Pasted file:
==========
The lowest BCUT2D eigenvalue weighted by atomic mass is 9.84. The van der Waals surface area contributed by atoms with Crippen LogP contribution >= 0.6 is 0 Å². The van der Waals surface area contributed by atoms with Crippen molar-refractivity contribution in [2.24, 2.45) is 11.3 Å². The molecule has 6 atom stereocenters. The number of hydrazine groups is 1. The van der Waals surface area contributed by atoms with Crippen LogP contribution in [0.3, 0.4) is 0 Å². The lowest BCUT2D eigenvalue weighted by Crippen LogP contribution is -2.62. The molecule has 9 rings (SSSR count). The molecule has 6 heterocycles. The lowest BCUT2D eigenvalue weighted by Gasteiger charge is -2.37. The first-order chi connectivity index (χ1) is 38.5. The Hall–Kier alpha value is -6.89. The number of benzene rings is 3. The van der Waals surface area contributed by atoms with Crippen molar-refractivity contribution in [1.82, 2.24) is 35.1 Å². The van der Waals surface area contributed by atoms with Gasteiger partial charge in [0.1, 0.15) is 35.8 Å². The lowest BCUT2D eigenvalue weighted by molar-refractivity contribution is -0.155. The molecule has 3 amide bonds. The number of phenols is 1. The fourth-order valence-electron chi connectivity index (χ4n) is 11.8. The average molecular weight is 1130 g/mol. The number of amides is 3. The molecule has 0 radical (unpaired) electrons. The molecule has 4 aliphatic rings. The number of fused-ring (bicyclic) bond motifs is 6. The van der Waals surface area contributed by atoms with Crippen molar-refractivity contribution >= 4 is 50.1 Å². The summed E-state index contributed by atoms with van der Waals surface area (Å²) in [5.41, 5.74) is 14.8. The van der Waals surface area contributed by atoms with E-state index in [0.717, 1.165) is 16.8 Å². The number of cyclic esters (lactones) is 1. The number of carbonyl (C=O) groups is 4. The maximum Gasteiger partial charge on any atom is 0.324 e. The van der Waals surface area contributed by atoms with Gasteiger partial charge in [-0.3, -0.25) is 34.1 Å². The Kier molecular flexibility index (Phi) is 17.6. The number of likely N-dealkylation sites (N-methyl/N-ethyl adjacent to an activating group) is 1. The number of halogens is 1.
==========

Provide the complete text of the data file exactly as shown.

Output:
The lowest BCUT2D eigenvalue weighted by atomic mass is 9.84. The van der Waals surface area contributed by atoms with Crippen LogP contribution >= 0.6 is 0 Å². The van der Waals surface area contributed by atoms with Crippen molar-refractivity contribution in [2.24, 2.45) is 11.3 Å². The molecule has 6 atom stereocenters. The number of hydrazine groups is 1. The van der Waals surface area contributed by atoms with Crippen LogP contribution in [0.3, 0.4) is 0 Å². The lowest BCUT2D eigenvalue weighted by Crippen LogP contribution is -2.62. The molecule has 9 rings (SSSR count). The molecule has 6 heterocycles. The lowest BCUT2D eigenvalue weighted by Gasteiger charge is -2.37. The first-order chi connectivity index (χ1) is 38.5. The Hall–Kier alpha value is -6.89. The number of benzene rings is 3. The van der Waals surface area contributed by atoms with Crippen molar-refractivity contribution in [1.82, 2.24) is 35.1 Å². The van der Waals surface area contributed by atoms with Gasteiger partial charge in [0.1, 0.15) is 35.8 Å². The lowest BCUT2D eigenvalue weighted by molar-refractivity contribution is -0.155. The molecule has 3 amide bonds. The number of phenols is 1. The fourth-order valence-electron chi connectivity index (χ4n) is 11.8. The average molecular weight is 1130 g/mol. The number of amides is 3. The molecule has 0 radical (unpaired) electrons. The molecule has 4 aliphatic rings. The number of fused-ring (bicyclic) bond motifs is 6. The van der Waals surface area contributed by atoms with Crippen molar-refractivity contribution >= 4 is 50.1 Å². The summed E-state index contributed by atoms with van der Waals surface area (Å²) in [5.41, 5.74) is 14.8. The van der Waals surface area contributed by atoms with E-state index in [0.717, 1.165) is 16.8 Å². The number of cyclic esters (lactones) is 1. The number of carbonyl (C=O) groups is 4. The maximum Gasteiger partial charge on any atom is 0.324 e. The van der Waals surface area contributed by atoms with Gasteiger partial charge in [-0.3, -0.25) is 34.1 Å². The Kier molecular flexibility index (Phi) is 17.6. The number of likely N-dealkylation sites (N-methyl/N-ethyl adjacent to an activating group) is 1. The number of halogens is 1.